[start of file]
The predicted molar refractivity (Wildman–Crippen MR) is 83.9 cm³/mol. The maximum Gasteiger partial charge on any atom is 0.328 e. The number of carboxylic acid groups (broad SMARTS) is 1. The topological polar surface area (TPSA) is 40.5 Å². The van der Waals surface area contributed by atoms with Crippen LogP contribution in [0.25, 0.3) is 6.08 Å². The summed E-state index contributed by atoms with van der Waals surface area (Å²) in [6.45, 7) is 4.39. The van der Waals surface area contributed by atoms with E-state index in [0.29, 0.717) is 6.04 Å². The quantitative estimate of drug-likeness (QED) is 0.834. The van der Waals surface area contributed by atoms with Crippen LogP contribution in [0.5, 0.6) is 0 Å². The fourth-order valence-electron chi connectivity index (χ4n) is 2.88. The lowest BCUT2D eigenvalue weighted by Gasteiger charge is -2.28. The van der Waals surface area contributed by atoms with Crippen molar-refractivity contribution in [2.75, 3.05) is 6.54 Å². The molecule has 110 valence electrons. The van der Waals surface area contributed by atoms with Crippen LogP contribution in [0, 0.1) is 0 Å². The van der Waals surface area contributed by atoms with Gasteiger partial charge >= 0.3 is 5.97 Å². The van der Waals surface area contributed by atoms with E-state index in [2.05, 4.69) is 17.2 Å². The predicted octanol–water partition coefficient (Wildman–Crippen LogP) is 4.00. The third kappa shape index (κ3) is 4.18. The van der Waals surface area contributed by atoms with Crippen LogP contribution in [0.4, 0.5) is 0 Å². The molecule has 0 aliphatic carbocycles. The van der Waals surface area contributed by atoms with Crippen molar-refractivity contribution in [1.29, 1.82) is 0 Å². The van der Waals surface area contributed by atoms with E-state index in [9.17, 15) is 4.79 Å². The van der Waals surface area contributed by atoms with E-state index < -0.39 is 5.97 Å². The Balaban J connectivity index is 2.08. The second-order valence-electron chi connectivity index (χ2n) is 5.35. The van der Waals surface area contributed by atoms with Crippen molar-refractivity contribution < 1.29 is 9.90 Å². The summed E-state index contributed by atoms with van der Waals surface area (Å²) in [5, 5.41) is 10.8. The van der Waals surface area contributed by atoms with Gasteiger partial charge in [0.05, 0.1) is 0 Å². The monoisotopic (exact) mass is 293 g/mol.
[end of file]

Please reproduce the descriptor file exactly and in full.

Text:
The predicted molar refractivity (Wildman–Crippen MR) is 83.9 cm³/mol. The maximum Gasteiger partial charge on any atom is 0.328 e. The number of carboxylic acid groups (broad SMARTS) is 1. The topological polar surface area (TPSA) is 40.5 Å². The van der Waals surface area contributed by atoms with Crippen LogP contribution in [0.25, 0.3) is 6.08 Å². The summed E-state index contributed by atoms with van der Waals surface area (Å²) in [6.45, 7) is 4.39. The van der Waals surface area contributed by atoms with E-state index in [0.29, 0.717) is 6.04 Å². The quantitative estimate of drug-likeness (QED) is 0.834. The van der Waals surface area contributed by atoms with Crippen LogP contribution in [0.5, 0.6) is 0 Å². The fourth-order valence-electron chi connectivity index (χ4n) is 2.88. The lowest BCUT2D eigenvalue weighted by Gasteiger charge is -2.28. The van der Waals surface area contributed by atoms with Crippen molar-refractivity contribution in [2.75, 3.05) is 6.54 Å². The molecule has 110 valence electrons. The van der Waals surface area contributed by atoms with Crippen LogP contribution in [0, 0.1) is 0 Å². The van der Waals surface area contributed by atoms with Gasteiger partial charge >= 0.3 is 5.97 Å². The van der Waals surface area contributed by atoms with E-state index in [2.05, 4.69) is 17.2 Å². The predicted octanol–water partition coefficient (Wildman–Crippen LogP) is 4.00. The third kappa shape index (κ3) is 4.18. The van der Waals surface area contributed by atoms with Crippen LogP contribution in [0.4, 0.5) is 0 Å². The molecule has 0 aliphatic carbocycles. The van der Waals surface area contributed by atoms with Crippen molar-refractivity contribution in [1.29, 1.82) is 0 Å². The van der Waals surface area contributed by atoms with E-state index in [9.17, 15) is 4.79 Å². The van der Waals surface area contributed by atoms with E-state index < -0.39 is 5.97 Å². The Balaban J connectivity index is 2.08. The second-order valence-electron chi connectivity index (χ2n) is 5.35. The van der Waals surface area contributed by atoms with Crippen molar-refractivity contribution < 1.29 is 9.90 Å². The summed E-state index contributed by atoms with van der Waals surface area (Å²) in [5, 5.41) is 10.8. The van der Waals surface area contributed by atoms with Gasteiger partial charge in [0.05, 0.1) is 0 Å². The monoisotopic (exact) mass is 293 g/mol.